FIGHT OR FLIGHT are the responses you might commonly link to a stressful or traumatic experience. But they’re not the only ones. Some people react with a freeze response, when they’re paralyzed with fear or their coping mechanisms get overwhelmed.
“When we go into a freeze state, we are in a dorsal vagal (shut down) mode,” she says. “This can look like: playing dead, or what we call the deer in headlights.”
The response usually only lasts about a minute or so.
The freeze response (as well as fight or flight) is the body’s natural response to a threat or potential harm, explains Matthew Tull, Ph.D., a psychology professor and clinical psychologist at The University of Toledo.
“These responses are designed to protect someone when they’re in danger,” he says. “It is the body’s defense mechanism.”
You’re more likely to freeze in instances where escaping or aggressive behavior isn’t possible or the best course of action, Tull adds. “The goal is to keep us safe and to prevent such an event from happening again.”
People experience the freeze response in different ways, and some don’t experience it at all. It depends on the individual and the specific situation. Here’s a look at what the freeze response is, why you might freeze, signs you’re experiencing the response, and what to do in these situations.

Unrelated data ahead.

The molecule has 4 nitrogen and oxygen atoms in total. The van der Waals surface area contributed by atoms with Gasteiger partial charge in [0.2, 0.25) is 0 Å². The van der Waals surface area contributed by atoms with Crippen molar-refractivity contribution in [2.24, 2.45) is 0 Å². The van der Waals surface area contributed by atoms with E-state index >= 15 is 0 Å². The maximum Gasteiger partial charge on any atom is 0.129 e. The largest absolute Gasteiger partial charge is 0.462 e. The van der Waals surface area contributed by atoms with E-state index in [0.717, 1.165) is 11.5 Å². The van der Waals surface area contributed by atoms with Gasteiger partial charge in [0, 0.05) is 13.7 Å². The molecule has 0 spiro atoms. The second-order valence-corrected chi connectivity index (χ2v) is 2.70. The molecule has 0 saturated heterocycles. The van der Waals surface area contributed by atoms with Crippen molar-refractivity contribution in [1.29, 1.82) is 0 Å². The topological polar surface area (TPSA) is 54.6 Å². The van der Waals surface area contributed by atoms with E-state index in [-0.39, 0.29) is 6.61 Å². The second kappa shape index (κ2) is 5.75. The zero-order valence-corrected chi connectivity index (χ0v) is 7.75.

What Exactly Is the Freeze Response?
Your body's nervous system includes the somatic nervous system, where your nerves deliver information from your brain to your muscles. “It’s all voluntary,” says Myles McClelland, M.D., an emergency room physician at Houston Methodist Willowbrook Hospital. “You tell your legs to walk, and they start walking.”
You also have the autonomic nervous system, which is involuntary and subconsciously activated. That’s what keeps your breathing and your heart beating, and performs other functions that keep you alive. Within that is the sympathetic nervous system, which controls your body’s response to stress.
The body has four responses to perceived threats:
Fight, where you take action, believing you can overpower the threat
Flight, where you run away to get away from the threat
Freeze, where you feel stuck and think you can't overpower or get away from the threat
Fawn, where you become appeasing or overly helpful (this one is most common for people in abusive situations)
“This is all involuntary stuff, and it’s really a survival mechanism,” Dr. McClelland says. “If you come in contact with a tiger in the forest, you've got three options. You're not going to win if you fight him, probably not going to outrun him, but if you freeze—if you get small, if you get still, if you blend in with your surroundings—he may walk past you.”
You might be conscious of entering a freeze response (as in the tiger encounter mentioned above), but it can happen unconsciously, too, such as when you’re dealing with an abusive relationship or a boss with no boundaries, Tull says. “In some extreme cases, individuals enter a state of dissociation.”
Why You Might Freeze
A freeze response is a state of hypoarousal, or shutting down. When you have a traumatic or scary encounter, your body releases stress hormones that are designed to protect you and help you adapt to the situation, Tull says.